What’s PMI? If you have a mortgage but didn’t put down a fairly good-sized downpayment (usually 20%), the lender requires the mortgage be insured. The premium on that insurance can be deducted, so long as your income is less than $100,000 (or $50,000 for married filing separately).  If your adjusted gross income is more than $100,000, your deduction is reduced by 10% for each $1,000 ($500 in the case of a married individual filing a separate return) that your adjusted gross income exceeds $100,000 ($50,000 in the case of a married individual filing a separate return).  So, if you make $110,000 or more, you can’t claim the deduction (10% x 10 = 100%).

Besides private mortgage insurance, there’s government insurance from FHA, VA, and the Rural Housing Service.  Some of those premiums are paid at closing, and deducting them is complicated. A tax adviser or tax software program can help you calculate this deduction. Also, the rules vary between the agencies.

Prepaid Interest Deduction

Prepaid interest (or points) you paid when you took out your mortgage is generally 100% deductible in the year you paid it along with other mortgage interest.  If you refinance your mortgage and use that money for home improvements, any points you pay are also deductible in the same year.  But if you refinance to get a better rate or shorten the length of your mortgage, or to use the money for something other than home improvements, such as college tuition, you’ll need to deduct the points over the life of your mortgage.  Say you refi into a 10-year mortgage and pay $3,000 in points.  You can deduct $300 per year for 10 years.

Property Tax Deduction

You can deduct on Schedule A the real estate property taxes you pay.  If you have a mortgage with an escrow account, the amount of real estate property taxes you paid shows up on your annual escrow statement.  If you bought a house this year, check your HUD-1 settlement statement to see if you paid any property taxes when you closed the purchase of your house. Those taxes are deductible on Schedule A, too.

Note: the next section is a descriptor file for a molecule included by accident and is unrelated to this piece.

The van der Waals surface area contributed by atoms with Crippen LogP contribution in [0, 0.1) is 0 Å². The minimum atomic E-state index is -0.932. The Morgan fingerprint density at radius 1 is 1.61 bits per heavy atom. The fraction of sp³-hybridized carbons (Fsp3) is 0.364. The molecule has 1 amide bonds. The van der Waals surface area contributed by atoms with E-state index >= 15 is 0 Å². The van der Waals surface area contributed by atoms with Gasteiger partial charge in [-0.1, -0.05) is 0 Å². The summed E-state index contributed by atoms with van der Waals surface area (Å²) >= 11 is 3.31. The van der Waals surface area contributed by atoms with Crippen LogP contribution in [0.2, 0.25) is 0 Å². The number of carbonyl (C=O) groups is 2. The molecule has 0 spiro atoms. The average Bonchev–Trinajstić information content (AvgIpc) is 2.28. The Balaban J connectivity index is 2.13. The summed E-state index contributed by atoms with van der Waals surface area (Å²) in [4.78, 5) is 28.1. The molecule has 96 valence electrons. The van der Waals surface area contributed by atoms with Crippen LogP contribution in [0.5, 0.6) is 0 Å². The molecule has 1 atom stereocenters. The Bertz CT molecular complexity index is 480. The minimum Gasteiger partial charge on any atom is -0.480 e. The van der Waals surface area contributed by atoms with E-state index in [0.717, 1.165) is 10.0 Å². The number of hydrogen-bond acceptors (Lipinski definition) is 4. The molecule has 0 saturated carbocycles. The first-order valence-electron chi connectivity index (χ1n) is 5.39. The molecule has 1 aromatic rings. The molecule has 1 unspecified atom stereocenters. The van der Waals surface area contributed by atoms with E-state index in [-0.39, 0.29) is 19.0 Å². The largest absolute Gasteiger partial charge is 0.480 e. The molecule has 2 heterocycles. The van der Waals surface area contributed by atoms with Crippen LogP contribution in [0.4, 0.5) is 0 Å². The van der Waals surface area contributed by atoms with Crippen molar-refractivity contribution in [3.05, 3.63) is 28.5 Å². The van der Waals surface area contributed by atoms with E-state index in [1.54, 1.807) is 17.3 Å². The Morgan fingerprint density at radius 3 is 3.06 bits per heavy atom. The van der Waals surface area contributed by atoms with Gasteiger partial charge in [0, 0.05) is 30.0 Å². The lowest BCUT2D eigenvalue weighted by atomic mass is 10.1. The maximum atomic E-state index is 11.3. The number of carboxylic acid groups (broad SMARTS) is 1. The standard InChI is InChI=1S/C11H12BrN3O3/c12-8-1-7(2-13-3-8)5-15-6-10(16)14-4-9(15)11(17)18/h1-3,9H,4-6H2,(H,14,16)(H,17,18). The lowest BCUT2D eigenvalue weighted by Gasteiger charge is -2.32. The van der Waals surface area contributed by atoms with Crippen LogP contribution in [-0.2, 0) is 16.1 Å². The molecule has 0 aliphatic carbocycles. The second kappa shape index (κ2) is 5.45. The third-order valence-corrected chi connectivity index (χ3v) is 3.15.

Energy-Efficiency Upgrades

If you made your home more energy efficient in 2014, you might qualify for the residential energy tax credit.  Tax credits are especially valuable because they let you offset what you owe the IRS dollar for dollar for up to 10% of the amount you spent on certain home energy-efficiency upgrades.  The credit carries a lifetime cap of $500 (less for some products), so if you’ve used it in years past, you’ll have to subtract prior tax credits from that $500 limit.  Lucky for you, there’s no cap on how much you’ll save on utility bills thanks to your energy-efficiency upgrades.

Among the upgrades that might qualify for the credit: Biomass Stove; Heating ventilation, and air conditioning; Insulation; Roofs (metal and asphalt); Water heaters; Windows, doors, and skylights.

To claim the credit, file IRS Form 5695 with your return.

Vacation Home Tax Deductions

The rules on tax deductions for vacation homes are complicated. Do yourself a favor and keep good records about how and when you use your vacation home.

  • If you’re the only one using your vacation home (you don’t rent it out for more than 14 days a year), you deduct mortgage interest and real estate taxes on Schedule A.
  • Rent your vacation home out for more than 14 days and use it yourself fewer than 15 days (or 10% of total rental days, whichever is greater), and it’s treated like a rental property. Your expenses are deducted on Schedule E.
  • Rent your home for part of the year and use it yourself for more than the greater of 14 days or 10% of the days you rent it and you have to keep track of income, expenses, and allocate them based on how often you used and how often you rented the house.
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Tax Extenders Bill

Posted on: December 26th, 2014 by

CPA RockvilleOn December 19, 2014, President Obama signed into law The Tax Increase Prevention Act of 2014 (HR5771), which which temporarily extends over 50 expired incentives for individuals, businesses and energy through 2014.  The law also creates Achieving a Better Life Experience (ABLE) accounts set up for the benefit of persons with disabilities.  Extenders included in the legislation are the state and local sales tax deduction, IRA distributions to charity, and the above-the-line deduction for higher education.